But the question I am most often asked is this:

3/ Where do you get your ideas?

It’s a very hard question to answer. Ideas come from all over the place – memories, old diaries, travelling, things that have happened to me, good or bad, books, movies, songs, sunsets . . . I could go on. When I turn the tables and ask the audience the very same question they mostly say ‘My head’, which is also a good answer!

So a question to all the writers out there – what’s the funniest or strangest question that YOU have ever been asked at a book event?

And readers – if you could ask a writer ANY question at all, what would it be?

Yours in books,

Sarah XXX

PS The YOUNG EDITOR Competition has just opened - if you’d like to get involved in working on my next Ask Amy Green book with me, Wedding Belles do enter!

Thursday, August 16, 2012

What's In a Name? Why Book Titles Matter

Book titles matter. They must be memorable, intriguing and above all, they must say something about your book or story.
Think of Wuthering Heights, Bleak House, Pride and Prejudice, The Boy in the Striped Pyjamas, War Horse . . .
Name titles are also good – when the name is perfectly chosen of course - Matilda, Skulduggery Pleasant, Charlotte’s Web, Judy Moody, Artemis Fowl, Huckleberry Finn . . .
But how do you find the right title for your book or story? And how do you know that it is the right title?
Coming up with a good title isn’t easy, especially with deadlines looming. Ask Amy Green – I love this as a series title. It’s simple and it has a nice ring to it. Amy is my Everygirl, an average 13 year old girl that readers can identify with I hope, so I gave her a name that I love (my daughter is called Amy) and a surname that lots of girls have – Green. She’s an agony aunt and likes to solve problems, so I though that ‘Ask’ was appropriate – as in you can ask her anything and she will try to help.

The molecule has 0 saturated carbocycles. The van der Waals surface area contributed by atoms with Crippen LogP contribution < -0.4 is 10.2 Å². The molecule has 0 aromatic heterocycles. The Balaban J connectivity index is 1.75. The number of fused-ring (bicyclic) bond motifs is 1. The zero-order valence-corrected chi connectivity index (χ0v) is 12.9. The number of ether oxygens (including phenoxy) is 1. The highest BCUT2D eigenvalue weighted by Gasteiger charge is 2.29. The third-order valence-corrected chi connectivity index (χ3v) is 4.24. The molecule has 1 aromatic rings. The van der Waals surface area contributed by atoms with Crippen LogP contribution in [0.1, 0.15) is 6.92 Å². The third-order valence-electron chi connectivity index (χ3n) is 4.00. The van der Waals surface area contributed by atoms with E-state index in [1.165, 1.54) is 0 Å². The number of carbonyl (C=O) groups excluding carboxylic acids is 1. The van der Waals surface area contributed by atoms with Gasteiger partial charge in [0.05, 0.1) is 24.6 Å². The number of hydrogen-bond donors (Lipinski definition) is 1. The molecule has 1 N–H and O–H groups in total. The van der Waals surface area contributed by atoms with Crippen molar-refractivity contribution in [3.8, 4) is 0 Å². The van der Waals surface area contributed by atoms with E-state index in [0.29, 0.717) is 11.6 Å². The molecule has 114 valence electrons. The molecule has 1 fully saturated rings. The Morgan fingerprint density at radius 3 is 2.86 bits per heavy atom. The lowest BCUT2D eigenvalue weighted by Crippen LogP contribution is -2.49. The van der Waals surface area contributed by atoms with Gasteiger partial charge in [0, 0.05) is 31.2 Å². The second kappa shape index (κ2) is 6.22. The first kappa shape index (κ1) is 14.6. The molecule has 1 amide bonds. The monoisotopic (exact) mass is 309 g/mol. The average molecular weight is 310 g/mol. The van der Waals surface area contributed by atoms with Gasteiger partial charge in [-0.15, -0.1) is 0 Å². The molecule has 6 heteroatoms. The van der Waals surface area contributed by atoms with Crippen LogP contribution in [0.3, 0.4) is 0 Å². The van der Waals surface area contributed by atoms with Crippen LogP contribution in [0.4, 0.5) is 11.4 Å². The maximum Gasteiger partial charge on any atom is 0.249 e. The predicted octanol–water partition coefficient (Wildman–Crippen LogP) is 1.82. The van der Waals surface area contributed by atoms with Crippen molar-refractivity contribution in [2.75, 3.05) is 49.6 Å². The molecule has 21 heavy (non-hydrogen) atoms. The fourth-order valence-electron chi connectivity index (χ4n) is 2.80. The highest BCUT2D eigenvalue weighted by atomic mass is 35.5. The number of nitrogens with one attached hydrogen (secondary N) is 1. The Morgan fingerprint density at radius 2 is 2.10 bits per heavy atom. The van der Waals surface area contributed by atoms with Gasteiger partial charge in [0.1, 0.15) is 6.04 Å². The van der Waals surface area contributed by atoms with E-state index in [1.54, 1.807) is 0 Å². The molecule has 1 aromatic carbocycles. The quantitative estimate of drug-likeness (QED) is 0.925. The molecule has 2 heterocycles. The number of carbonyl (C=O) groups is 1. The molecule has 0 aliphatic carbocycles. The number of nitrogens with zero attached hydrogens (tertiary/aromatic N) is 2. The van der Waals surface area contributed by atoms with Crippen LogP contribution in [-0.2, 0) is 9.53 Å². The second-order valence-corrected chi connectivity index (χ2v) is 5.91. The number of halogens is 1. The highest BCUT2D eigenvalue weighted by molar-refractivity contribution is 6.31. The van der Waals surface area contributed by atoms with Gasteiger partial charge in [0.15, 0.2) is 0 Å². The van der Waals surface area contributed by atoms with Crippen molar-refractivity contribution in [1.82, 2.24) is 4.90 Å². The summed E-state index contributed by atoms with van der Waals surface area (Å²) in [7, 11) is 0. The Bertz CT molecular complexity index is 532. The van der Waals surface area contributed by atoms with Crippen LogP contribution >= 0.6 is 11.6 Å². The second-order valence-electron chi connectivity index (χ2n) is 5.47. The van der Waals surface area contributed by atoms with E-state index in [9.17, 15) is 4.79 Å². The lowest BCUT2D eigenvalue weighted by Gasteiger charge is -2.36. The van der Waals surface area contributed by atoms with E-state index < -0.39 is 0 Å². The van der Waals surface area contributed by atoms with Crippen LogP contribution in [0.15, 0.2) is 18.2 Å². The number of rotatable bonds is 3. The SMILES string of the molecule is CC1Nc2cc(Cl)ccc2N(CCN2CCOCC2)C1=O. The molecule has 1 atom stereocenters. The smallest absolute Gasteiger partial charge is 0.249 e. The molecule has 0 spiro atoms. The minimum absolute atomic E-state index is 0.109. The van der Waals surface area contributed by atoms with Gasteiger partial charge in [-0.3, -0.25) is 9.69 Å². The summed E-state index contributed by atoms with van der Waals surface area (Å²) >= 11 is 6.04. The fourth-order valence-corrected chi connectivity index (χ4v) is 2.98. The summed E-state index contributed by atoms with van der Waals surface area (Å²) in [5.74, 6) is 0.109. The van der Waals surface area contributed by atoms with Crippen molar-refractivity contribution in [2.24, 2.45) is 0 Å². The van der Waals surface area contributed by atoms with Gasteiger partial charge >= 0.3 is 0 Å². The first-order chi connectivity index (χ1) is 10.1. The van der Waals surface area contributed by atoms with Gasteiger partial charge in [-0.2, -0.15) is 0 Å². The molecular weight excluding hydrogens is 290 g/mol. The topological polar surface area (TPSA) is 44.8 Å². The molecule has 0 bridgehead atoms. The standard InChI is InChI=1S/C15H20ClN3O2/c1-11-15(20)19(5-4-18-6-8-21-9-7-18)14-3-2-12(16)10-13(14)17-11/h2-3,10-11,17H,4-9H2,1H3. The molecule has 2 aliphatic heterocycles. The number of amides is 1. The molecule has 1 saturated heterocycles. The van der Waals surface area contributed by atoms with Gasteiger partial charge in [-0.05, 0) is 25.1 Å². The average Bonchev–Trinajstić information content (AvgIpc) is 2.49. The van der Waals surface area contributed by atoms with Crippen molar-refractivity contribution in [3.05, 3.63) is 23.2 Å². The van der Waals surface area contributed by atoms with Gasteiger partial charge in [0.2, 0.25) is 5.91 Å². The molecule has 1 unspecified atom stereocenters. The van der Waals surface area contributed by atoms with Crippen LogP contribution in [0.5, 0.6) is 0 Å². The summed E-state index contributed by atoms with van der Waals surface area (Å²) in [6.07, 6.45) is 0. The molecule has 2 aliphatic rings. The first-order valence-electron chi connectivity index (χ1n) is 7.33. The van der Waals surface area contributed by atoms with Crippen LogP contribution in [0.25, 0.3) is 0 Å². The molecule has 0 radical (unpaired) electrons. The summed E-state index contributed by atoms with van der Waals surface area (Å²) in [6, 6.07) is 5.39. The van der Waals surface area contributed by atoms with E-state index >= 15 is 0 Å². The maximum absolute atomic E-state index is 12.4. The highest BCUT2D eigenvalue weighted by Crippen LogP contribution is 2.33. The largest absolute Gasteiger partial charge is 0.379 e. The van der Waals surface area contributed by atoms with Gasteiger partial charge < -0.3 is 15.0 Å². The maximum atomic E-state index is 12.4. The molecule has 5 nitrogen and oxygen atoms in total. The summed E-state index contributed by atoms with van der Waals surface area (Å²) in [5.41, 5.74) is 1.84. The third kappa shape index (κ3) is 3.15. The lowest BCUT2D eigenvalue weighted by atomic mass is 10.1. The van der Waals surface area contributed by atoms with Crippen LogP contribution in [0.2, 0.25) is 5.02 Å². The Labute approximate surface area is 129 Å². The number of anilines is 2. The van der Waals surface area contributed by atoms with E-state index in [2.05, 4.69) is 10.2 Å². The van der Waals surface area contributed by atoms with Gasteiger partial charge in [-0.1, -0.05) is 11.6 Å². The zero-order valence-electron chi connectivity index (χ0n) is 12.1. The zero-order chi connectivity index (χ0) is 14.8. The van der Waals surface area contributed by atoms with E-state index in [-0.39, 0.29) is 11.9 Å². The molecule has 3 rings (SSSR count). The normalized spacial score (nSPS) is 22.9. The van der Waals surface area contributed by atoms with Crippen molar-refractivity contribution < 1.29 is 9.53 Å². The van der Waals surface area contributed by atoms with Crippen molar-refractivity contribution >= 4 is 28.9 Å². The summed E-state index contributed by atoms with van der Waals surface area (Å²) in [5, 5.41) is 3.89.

I also like the individual book titles very much – especially Boy Trouble, Summer Secrets, Bridesmaid Blitz and Dancing Daze (out in September) – which each give a good flavour of what the book is about. I like the title Love and Other Drama-ramas, but it's not my favourite – and boy did we have trouble with that title!
It was originally to be called Party Drama-ramas but as the book changed, the title had to change too. I would have liked to get more of Bailey’s story into the title (the book is largely about his struggle to find his place in the world), but it was really difficult. I quite liked Mystery Male as a title, but it wasn’t quite right.
Other titles we tried were Dates and Other Drama-Ramas (too like Cathy Hopkins great Mates, Dates series), Double Drama-rama (too vague), Dublin Drama-rama (again a bit vague). So we decided on Love and Other Drama-ramas which we were all happy with (my editors, Annalie and Gill help me with titles if I’m stuck). And the book is about love – family and romantic - and the problems it can cause, so it does fit nicely.
I love the title DANCING DAZE - the new Amy book, out in September. And if you read the book you'll find out why! ;)
So, in short, make your title simple, memorable and make it say something about your book. When I’ve cracked it 100% myself, I’ll let you know! What’s YOUR favourite book title and why? I’d be most interested to know.
Yours in books,
Sarah XXX
(A version of this post first appeared on the Girls Heart Books blog)

Tuesday, June 19, 2012

Summer Holiday Reading 2012